Lake Water Clarity: Introduction

Water clarity, an indicator of water quality, is a loosely defined term generally related to how far one can see in a water body. The most common way to measure water clarity in lakes is by Secchi disk. This simple device is a weighted 20-cm dia. white disk (or a similar disk with black and white quadrants) that is lowered into the water column until it just disappears from an observer’s view. This depth is called the Secchi depth (SD). SD measurements should be made from the shaded side of a boat preferably around midday (10 am to 2 pm), and in practice, SD is determined as the average of the depths of disappearance and reappearance from a slightly greater depth. Results are reported in meters (m) or in feet (ft).

secchi

Photographs of Secchi disks showing decreasing water clarity from left to right. (Photographs courtesy Minnesota Pollution Control Agency).

SD is related primarily to the concentration of suspended particles in the water column, but CDOM, especially at high levels, also affects SD. SD varies widely among lakes and also varies considerably during the ice-free season in northern lakes; minima occur in late summer in association with algal blooms. SD values < 1 m usually indicate impaired waters that do not fully support their intended uses. Typical values for recreational lakes in Minnesota range from ~1 to 4 m, but values as high as 10-20 m can be found in large, deep lakes. In 2014, our group measured an SD of 64 ft (19.5 m) in a deep mine pit lake near Babbitt, MN.

Although the Secchi disk is a very simple device, an extensive theory has been developed to explain its results. For example, SD-1 is proportional to the sum of two fundamental optical prop­erties: α + Kd; α is the “beam attenuation coefficient” measured by an underwater trans­missometer, and Kd is the “diffuse attenuation coefficient” measured as the incident light remaining versus depth using an underwater light meter.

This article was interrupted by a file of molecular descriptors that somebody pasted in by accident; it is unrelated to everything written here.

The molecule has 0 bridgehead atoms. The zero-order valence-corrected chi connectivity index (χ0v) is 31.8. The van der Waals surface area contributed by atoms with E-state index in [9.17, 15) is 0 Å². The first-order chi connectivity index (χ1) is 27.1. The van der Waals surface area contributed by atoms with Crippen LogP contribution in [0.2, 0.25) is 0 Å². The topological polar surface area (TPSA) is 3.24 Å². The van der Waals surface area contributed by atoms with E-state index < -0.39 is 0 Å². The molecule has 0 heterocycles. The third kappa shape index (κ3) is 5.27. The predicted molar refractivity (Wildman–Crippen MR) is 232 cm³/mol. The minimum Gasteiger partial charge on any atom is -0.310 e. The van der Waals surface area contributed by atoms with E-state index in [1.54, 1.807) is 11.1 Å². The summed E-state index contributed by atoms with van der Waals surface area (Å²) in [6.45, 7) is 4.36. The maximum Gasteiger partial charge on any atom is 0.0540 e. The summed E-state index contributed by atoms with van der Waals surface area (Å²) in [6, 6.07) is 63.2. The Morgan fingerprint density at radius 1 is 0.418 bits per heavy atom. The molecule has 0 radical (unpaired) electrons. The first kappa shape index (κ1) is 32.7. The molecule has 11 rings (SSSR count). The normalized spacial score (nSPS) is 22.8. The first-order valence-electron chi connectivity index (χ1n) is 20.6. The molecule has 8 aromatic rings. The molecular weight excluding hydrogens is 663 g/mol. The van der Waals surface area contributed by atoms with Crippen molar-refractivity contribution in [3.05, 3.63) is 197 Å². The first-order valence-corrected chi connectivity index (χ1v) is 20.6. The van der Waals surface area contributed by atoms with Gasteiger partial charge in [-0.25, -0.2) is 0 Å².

SD has two important features that make it a useful indicator of water quality. First, it is closely related to other important water quality indicators. Many past studies have found linear correlations between the reciprocal of SD (SD-1) and total phosphorus and chlorophyll concentrations. Second, SD values also are correlated with user perceptions of lake suitability for swimming and related recreational activities. A study on human perceptions of lake suitability in Minnesota found that SD values indicative of user-perceived impairment vary by eco­region (Heiskary and Wilson 1989). These authors found that lake users in the Northern Lakes and Forest (NLF) ecoregion region of northeastern Minnesota consider lakes to be impaired at larger SD values than lake users in agricultural southwestern Minnesota.  Water clarity (SD) tends naturally to be high in the NLF and typically is much lower in the southwestern ecoregions.

Three primary optical variables control SD values: chlorophyll (or algae and related suspended particles that chlorophyll represents), mineral suspended solids (SSmin), and organic color (CDOM). Chlorophyll and algal particles control SD in most lakes. SSmin and non-algal organic particles can be important in rivers and reservoirs affected by urban or agri­cultural activities. CDOM is the dominant control in highly colored lakes and some rivers draining forested wetlands. Satellite-inferred SD typically is calculated using empirical equations that respond primarily to algal and mineral turbidity, and reported relationships typically explain ~ 75-85% of the variance in SD. Current empirical equations do not work well in lakes with very high CDOM (a440 > ~ 10 m-1), but these are relatively uncommon.

A large database of SD derived from satellite imagery has been developed over the past 15 years in the lake-rich Upper Great Lakes states. In Minnesota, seven assessments have been completed of satellite-inferred SD across the state, each including >10,000 lakes (Olmanson et al. 2008). The results have been analyzed for temporal trends and geographic, land-cover, and hydrologic patterns (Olmanson et al. 2014). SD results for Minnesota lakes are available through the Lake Browser; other links on the Water Clarity tab show our SD studies at city to regional scales. Wisconsin and Michigan  also provide such web-based information.

References

Heiskary, S. A. and C. B. Wilson. 1989. The regional nature of lake water quality across Minnesota: An analysis for improving resource management. J. Minnesota Acad. Sci. 55: 71-77.

Olmanson, L. G., P. L. Brezonik and M. E. Bauer. 2014. Geospatial and temporal analysis of a 20-year record of Landsat-based water clarity in Minnesota’s 10,000 lakes. J. Amer. Water Resour. Assoc. 50(3): 748-761. DOI: 10.1111/jawr.12138.

Olmanson, L. G., M. E. Bauer, and P. L. Brezonik. 2008. A 20-year Landsat record of water clarity in Minnesota’s 10,000 lakes. Remote Sens. Environ. 112: 4086-97.